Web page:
I understand what the word pneumatology means, I don't understand how you are using it in your writing.
Are you able to put some meat on these bones? For example, what are you trying to say here:?
. . . 'non-Pentecostal bodies pneumatology clashed with their own groups (pneumatology)'
What does this mean exactly?
I was replying to a message on another topic, and suggested that the person I was replying to start a separate topic, and replied briefly. Someone moved my reply to make it the start of a new topic, which took it out of context, and I certainly would not have written it like that if I was starting a new topic myself, since it was made in the context of the other discussion.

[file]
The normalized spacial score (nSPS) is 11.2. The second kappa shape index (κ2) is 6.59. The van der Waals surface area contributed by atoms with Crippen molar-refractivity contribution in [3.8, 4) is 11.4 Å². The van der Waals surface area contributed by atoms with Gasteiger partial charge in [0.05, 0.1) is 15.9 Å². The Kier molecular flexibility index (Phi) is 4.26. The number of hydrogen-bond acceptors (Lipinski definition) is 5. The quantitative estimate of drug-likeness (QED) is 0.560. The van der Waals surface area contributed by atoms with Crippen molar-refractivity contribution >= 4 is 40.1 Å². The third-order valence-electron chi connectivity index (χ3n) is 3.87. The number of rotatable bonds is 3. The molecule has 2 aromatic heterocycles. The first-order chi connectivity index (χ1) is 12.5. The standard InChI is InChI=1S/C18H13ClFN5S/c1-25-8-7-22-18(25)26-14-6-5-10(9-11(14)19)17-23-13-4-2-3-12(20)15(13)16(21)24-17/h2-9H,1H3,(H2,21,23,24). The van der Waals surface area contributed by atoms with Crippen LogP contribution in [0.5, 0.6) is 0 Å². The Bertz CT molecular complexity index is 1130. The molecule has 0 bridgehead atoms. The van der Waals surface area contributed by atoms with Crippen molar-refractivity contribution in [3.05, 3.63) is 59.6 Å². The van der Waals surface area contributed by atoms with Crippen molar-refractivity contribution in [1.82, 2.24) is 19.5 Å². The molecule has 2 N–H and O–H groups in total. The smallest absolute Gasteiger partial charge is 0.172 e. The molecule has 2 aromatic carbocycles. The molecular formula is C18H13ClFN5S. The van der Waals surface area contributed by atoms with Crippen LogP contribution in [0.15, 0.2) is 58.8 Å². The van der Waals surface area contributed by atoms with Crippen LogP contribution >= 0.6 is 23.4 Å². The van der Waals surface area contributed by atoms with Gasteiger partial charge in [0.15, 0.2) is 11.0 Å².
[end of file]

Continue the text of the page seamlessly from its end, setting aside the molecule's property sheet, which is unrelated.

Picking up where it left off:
The point I was making was that in his writings Fathe Eusebius Stephanou bases much of what he says on Pentecostal pneumatology, not Orthodox pneumatology. Many of the non-Pentecostal denominations that were affected by the charismatic movement of the 1970s and 1980s did something similar -- Anglicans, Presbyterians, Lutherans, Roman Catholics -- they interpreted what was happening in terms of Pentecostal pneumatology, rather than, Anglican, Presbyterian, Lutheran or Roman Catholic pneumatology.
There may have been some excuse for Western bodies to do such a thing, but there was far less excuse for an Orthodox priest like Fr Eusebius to do so.
Western theology, since the introduction of the filioque
, has tended to play down or neglect the role of the Holy Spirit. They retained some teaching about the Holy Spirit, but it was unrelated to their practice. They could read about things in the scriptures that were not part of their experience of the church.